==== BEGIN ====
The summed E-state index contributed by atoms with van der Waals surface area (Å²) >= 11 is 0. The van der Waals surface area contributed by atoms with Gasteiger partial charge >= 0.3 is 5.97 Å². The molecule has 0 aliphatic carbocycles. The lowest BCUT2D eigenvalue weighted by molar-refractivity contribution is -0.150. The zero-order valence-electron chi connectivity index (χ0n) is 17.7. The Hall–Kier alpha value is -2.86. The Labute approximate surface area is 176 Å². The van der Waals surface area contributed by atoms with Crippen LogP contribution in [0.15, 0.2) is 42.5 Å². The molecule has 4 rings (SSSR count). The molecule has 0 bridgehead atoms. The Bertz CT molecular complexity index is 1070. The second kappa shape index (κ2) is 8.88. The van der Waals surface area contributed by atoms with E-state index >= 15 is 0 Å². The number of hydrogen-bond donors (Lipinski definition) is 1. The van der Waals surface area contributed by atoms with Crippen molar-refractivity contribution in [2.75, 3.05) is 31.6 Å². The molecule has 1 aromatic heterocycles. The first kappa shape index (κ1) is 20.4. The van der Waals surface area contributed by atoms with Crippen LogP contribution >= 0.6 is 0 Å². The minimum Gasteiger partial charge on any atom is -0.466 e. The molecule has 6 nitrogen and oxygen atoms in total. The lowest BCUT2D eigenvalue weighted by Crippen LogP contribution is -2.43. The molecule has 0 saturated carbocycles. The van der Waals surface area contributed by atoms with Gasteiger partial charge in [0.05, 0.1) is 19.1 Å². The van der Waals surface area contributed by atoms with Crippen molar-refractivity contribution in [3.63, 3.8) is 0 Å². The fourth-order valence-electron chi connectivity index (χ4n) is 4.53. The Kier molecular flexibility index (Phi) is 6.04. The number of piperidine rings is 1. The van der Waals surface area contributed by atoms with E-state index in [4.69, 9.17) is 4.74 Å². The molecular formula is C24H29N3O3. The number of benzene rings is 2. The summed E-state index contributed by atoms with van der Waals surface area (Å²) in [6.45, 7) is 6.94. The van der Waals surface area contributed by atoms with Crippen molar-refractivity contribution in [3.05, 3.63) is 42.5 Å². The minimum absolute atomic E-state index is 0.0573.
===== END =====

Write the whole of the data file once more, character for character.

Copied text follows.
The summed E-state index contributed by atoms with van der Waals surface area (Å²) >= 11 is 0. The van der Waals surface area contributed by atoms with Gasteiger partial charge >= 0.3 is 5.97 Å². The molecule has 0 aliphatic carbocycles. The lowest BCUT2D eigenvalue weighted by molar-refractivity contribution is -0.150. The zero-order valence-electron chi connectivity index (χ0n) is 17.7. The Hall–Kier alpha value is -2.86. The Labute approximate surface area is 176 Å². The van der Waals surface area contributed by atoms with Crippen LogP contribution in [0.15, 0.2) is 42.5 Å². The molecule has 4 rings (SSSR count). The molecule has 0 bridgehead atoms. The Bertz CT molecular complexity index is 1070. The second kappa shape index (κ2) is 8.88. The van der Waals surface area contributed by atoms with E-state index >= 15 is 0 Å². The number of hydrogen-bond donors (Lipinski definition) is 1. The van der Waals surface area contributed by atoms with Crippen molar-refractivity contribution in [2.75, 3.05) is 31.6 Å². The molecule has 1 aromatic heterocycles. The first kappa shape index (κ1) is 20.4. The van der Waals surface area contributed by atoms with Crippen LogP contribution >= 0.6 is 0 Å². The minimum Gasteiger partial charge on any atom is -0.466 e. The molecule has 6 nitrogen and oxygen atoms in total. The lowest BCUT2D eigenvalue weighted by Crippen LogP contribution is -2.43. The molecule has 0 saturated carbocycles. The van der Waals surface area contributed by atoms with Gasteiger partial charge in [0.05, 0.1) is 19.1 Å². The van der Waals surface area contributed by atoms with Crippen molar-refractivity contribution in [3.63, 3.8) is 0 Å². The fourth-order valence-electron chi connectivity index (χ4n) is 4.53. The Kier molecular flexibility index (Phi) is 6.04. The number of piperidine rings is 1. The van der Waals surface area contributed by atoms with E-state index in [4.69, 9.17) is 4.74 Å². The molecular formula is C24H29N3O3. The number of benzene rings is 2. The summed E-state index contributed by atoms with van der Waals surface area (Å²) in [6.45, 7) is 6.94. The van der Waals surface area contributed by atoms with Crippen molar-refractivity contribution in [3.05, 3.63) is 42.5 Å². The minimum absolute atomic E-state index is 0.0573.